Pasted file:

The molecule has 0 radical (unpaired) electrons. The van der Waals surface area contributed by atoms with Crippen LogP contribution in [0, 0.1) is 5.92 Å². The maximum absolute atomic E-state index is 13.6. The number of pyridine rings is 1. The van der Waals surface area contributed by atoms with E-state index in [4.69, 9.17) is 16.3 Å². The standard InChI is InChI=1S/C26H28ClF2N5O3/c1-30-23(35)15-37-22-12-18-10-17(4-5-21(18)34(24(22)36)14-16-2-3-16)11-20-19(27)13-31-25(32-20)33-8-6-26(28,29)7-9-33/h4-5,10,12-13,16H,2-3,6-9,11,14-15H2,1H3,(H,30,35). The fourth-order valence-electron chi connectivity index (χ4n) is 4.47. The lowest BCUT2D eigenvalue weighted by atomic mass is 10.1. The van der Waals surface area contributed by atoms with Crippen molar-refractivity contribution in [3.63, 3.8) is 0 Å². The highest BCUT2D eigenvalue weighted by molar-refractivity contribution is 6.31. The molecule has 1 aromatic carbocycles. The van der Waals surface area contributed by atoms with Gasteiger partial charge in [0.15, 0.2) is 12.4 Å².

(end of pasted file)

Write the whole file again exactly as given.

The molecule has 0 radical (unpaired) electrons. The van der Waals surface area contributed by atoms with Crippen LogP contribution in [0, 0.1) is 5.92 Å². The maximum absolute atomic E-state index is 13.6. The number of pyridine rings is 1. The van der Waals surface area contributed by atoms with E-state index in [4.69, 9.17) is 16.3 Å². The standard InChI is InChI=1S/C26H28ClF2N5O3/c1-30-23(35)15-37-22-12-18-10-17(4-5-21(18)34(24(22)36)14-16-2-3-16)11-20-19(27)13-31-25(32-20)33-8-6-26(28,29)7-9-33/h4-5,10,12-13,16H,2-3,6-9,11,14-15H2,1H3,(H,30,35). The fourth-order valence-electron chi connectivity index (χ4n) is 4.47. The lowest BCUT2D eigenvalue weighted by atomic mass is 10.1. The van der Waals surface area contributed by atoms with Crippen molar-refractivity contribution in [3.63, 3.8) is 0 Å². The highest BCUT2D eigenvalue weighted by molar-refractivity contribution is 6.31. The molecule has 1 aromatic carbocycles. The van der Waals surface area contributed by atoms with Gasteiger partial charge in [0.15, 0.2) is 12.4 Å².